Street Smarts Live – an Inc. Magazine Event

Tonight I went to an event sponsored by Inc. Magazine (where I write for the Start-Up blog). The event featured Norm Brodsky, a serial entrepreneur and writer of the Street Smarts column, and Bo Burlingham, Inc. Magazine Editor at large.

I ran into Lauren Solomon of LS Image Associates, whom I worked with several years ago, and haven’t seen in good while. She introduce me to Elyissia Wassung of 2 Chicks with Chocolate.

We went inside, and here are my live blogging notes (excuse typos and partial sentences – this is raw note-taking).

Street Smarts Live – an Inc. Magazine Event:
The Knack, How Street Smart Entrepreneurs Learn to Handle Whatever Comes Up, by Norm Brodsky and Bo Burlingham.

How Street Smart Entrepreneurs Learn to Handle Whatever Comes Up.

Norm: 1st Business  asked How were our sales yesterday didn’t understand that there were more than sales gross margin, profits, etc are important
Cash is the hardest commodity to get, and easiest to spend. Lots of first time entrepreneurs think image type things like stationery is important, decorations, etc. They’ll need to have cash later on, don’t waste on fancy stuff. He always bought furniture at bankruptcy or close-outs.
Logo design did within company  – never outsourced to designers.

Sold recent business for much more than last one because it had better gross margins important to understand.

Norm always learns from mistakes.
Biggest mistakes entrepreneurs make is in planning  don’t just start business do free market research also, other executives in business  not in  your exact field or territory may answer questions for you. Go to sector groups.
Make sure business you are starting fits in with your life/life plan. For example, if you only want to work 3 days a week, don’t start a 24/7 store. His long range plan was to take off 16 weeks a year. It took him 15 years to set the business up that way, but he worked to it.
Make sure you’re capitalized sufficiently to get to level that you don’t need to be borrowing. If business will cost 200k, put 50k in reserve (25%).
Most people are overly optimistic in projections.
Most common problem in running, on going business: people don’t understand gross margins. They’re not making enough in sales. Sell service for 10$, your direct cost is $6, 4$ is your gross profit. $4is used for overhead,   If we hire and pay salesperson 40k a year, we need 100k to hire him or her.

Accounting is Quickbooks good? QB or any accounting system crap in, crap out. If you do it by hand you may understand relationship between numbers more directly.
If you follow numbers by hand, it may show you trends that you might not notice on computer.
Accountants are great historians, but when you get year end or quarterly statements it may be too late. You need understanding quickly.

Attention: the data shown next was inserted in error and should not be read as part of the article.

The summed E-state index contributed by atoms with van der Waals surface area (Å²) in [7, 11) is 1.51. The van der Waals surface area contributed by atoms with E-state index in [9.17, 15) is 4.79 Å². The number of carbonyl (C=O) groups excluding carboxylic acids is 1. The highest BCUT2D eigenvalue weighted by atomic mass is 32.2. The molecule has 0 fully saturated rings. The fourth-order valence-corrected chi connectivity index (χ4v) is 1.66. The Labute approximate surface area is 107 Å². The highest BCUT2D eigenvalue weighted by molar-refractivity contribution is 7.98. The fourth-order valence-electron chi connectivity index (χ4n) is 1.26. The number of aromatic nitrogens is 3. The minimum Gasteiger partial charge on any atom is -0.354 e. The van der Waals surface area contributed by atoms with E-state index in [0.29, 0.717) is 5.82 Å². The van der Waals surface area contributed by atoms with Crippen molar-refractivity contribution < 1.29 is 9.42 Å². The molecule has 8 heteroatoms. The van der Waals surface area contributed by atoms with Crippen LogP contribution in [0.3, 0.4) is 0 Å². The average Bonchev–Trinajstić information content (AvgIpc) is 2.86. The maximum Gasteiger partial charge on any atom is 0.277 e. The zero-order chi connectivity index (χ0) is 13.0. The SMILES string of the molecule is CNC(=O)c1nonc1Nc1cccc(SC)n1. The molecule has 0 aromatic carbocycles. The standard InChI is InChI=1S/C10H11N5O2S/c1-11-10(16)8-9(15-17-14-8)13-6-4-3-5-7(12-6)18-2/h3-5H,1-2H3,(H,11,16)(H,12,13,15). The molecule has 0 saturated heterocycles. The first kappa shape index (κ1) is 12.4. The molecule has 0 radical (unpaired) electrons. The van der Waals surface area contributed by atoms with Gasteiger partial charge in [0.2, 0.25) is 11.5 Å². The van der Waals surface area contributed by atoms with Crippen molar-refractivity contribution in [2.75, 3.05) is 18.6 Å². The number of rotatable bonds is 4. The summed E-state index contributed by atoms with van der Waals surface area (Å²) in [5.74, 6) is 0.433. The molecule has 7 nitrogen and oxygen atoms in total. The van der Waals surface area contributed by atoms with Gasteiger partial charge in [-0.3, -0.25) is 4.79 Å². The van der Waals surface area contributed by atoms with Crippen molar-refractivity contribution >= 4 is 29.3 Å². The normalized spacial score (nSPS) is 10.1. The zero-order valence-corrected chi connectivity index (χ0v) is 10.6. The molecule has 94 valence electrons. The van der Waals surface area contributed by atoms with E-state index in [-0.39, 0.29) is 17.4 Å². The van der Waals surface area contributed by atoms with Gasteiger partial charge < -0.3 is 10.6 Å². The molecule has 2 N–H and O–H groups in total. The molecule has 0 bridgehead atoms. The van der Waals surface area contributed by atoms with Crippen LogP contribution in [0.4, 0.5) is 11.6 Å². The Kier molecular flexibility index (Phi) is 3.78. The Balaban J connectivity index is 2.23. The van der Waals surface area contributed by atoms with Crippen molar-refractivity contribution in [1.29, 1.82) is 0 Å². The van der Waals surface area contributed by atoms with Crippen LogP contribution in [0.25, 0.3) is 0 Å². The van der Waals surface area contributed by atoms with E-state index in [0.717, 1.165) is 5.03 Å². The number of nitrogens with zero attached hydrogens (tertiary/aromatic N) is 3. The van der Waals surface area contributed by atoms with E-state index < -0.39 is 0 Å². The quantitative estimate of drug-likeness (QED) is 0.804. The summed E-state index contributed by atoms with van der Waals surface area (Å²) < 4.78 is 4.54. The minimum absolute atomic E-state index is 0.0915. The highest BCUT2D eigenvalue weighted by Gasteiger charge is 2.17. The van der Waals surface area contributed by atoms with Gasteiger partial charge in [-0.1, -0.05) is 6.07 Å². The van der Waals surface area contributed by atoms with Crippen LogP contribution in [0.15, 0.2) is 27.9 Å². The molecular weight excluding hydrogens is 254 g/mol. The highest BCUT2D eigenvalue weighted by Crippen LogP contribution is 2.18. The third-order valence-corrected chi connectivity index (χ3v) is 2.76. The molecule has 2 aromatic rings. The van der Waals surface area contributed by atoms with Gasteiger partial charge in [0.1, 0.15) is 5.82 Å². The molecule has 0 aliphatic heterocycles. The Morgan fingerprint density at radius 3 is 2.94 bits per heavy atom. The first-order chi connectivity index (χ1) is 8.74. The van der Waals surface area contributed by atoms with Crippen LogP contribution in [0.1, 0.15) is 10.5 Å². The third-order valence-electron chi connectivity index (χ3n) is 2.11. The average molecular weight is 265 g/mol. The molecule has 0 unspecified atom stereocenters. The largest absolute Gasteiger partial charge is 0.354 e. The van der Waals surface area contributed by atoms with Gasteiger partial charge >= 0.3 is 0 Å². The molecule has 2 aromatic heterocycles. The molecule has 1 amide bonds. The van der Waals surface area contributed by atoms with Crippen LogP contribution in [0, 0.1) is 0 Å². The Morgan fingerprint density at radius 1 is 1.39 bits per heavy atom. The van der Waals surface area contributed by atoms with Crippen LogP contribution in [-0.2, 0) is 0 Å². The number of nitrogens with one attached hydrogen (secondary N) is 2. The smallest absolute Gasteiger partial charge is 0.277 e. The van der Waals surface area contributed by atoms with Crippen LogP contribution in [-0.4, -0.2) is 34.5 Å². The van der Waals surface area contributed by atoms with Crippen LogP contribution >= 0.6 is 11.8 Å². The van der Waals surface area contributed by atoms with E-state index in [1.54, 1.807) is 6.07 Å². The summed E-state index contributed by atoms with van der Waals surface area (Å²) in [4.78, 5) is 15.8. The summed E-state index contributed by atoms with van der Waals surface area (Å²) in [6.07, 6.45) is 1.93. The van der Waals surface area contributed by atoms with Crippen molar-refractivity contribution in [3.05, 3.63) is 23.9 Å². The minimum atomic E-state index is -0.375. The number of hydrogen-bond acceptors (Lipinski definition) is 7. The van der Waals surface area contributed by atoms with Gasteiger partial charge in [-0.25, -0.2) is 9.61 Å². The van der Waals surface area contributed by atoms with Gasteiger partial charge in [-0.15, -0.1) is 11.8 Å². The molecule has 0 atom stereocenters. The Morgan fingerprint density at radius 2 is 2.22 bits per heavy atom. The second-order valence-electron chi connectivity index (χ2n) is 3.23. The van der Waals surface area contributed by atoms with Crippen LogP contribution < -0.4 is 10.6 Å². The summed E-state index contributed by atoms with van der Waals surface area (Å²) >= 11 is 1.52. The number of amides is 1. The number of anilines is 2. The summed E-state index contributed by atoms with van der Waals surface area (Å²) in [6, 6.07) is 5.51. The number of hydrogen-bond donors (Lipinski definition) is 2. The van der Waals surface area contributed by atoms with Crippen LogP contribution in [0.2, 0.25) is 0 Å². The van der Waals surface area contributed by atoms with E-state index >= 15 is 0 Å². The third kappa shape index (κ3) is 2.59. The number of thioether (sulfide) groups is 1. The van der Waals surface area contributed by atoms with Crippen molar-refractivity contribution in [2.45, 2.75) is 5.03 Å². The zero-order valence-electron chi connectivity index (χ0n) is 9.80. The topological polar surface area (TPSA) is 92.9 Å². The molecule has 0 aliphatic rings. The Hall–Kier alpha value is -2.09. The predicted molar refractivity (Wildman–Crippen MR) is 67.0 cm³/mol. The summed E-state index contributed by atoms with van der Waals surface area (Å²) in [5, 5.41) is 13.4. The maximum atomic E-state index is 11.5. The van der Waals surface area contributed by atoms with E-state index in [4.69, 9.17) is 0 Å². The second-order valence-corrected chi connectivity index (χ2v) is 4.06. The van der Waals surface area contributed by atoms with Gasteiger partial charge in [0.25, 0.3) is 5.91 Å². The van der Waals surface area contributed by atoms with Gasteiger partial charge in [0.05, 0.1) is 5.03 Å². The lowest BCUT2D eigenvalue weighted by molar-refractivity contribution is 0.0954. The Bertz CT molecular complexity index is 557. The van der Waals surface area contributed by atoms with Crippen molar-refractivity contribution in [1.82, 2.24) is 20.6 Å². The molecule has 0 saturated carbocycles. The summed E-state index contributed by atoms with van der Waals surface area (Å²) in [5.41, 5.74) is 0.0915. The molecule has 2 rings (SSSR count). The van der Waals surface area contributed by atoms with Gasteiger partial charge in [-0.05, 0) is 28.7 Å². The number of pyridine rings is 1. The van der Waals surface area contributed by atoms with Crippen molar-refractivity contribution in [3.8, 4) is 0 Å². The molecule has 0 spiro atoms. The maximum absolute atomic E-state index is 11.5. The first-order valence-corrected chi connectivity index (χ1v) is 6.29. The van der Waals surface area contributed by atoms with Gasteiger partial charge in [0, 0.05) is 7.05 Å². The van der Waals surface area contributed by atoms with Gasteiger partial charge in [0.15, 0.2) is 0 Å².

Q: as business starts, most people micromanage everthing. As business grows, you have to hire others. How to do this best.
A: Important to set culture of the business. Learned he’s a terrible manager liked to be involved in everything. It is hard for entrepreneur to let go and let others do their jobs. Also promote people to peter principle to too high a position. Learned also to hired people for attitude, and can teach them abilities. Try to promote from within. If you hire good in the beginning, you’ll be better later on.
Let people make some of own mistakes.
Eventually let staff lock him out of staff meetings.
Q: When’s the right time to step out of the business?
A: business must be running on own cash flow, and you know that people there can do the job.
Q: Bo there are different stages to this at one time, you backed off from meetings, but you were still involved.
A: He was also making decisions that were in best interest of him, not of the company. He stayed on for a few years when he sold company, and there were challenges.
Q: What happens when you have been running business for years, economy changes, and you have to grow it. The employees aren’t of the ability to grow it?
A: You have to take emotion out of business decisions people work with him or for him but they are not friends, because sometimes you have to make decisions that affect them in a mental or monetary way. If you make decisions about what’s best for company, you may hurt people along the way but the company, if it gets bigger, may be better for everyone. The business comes first.
Q: Did you have investors invest in  your companies?
A: First business funded by lawyers and accountants that financed him. He eventually bought them out (didn’t have a buy out agreement, so there was a dutch auction). He had customers fund cash to fund his buyout. 95% of all companies do <$1M a year in business.
Only 5000 companies do 30m a year or more. Microsofts and HPs are the rarities in business.
Q: How to get away from staff and day-to-day to create systems and processes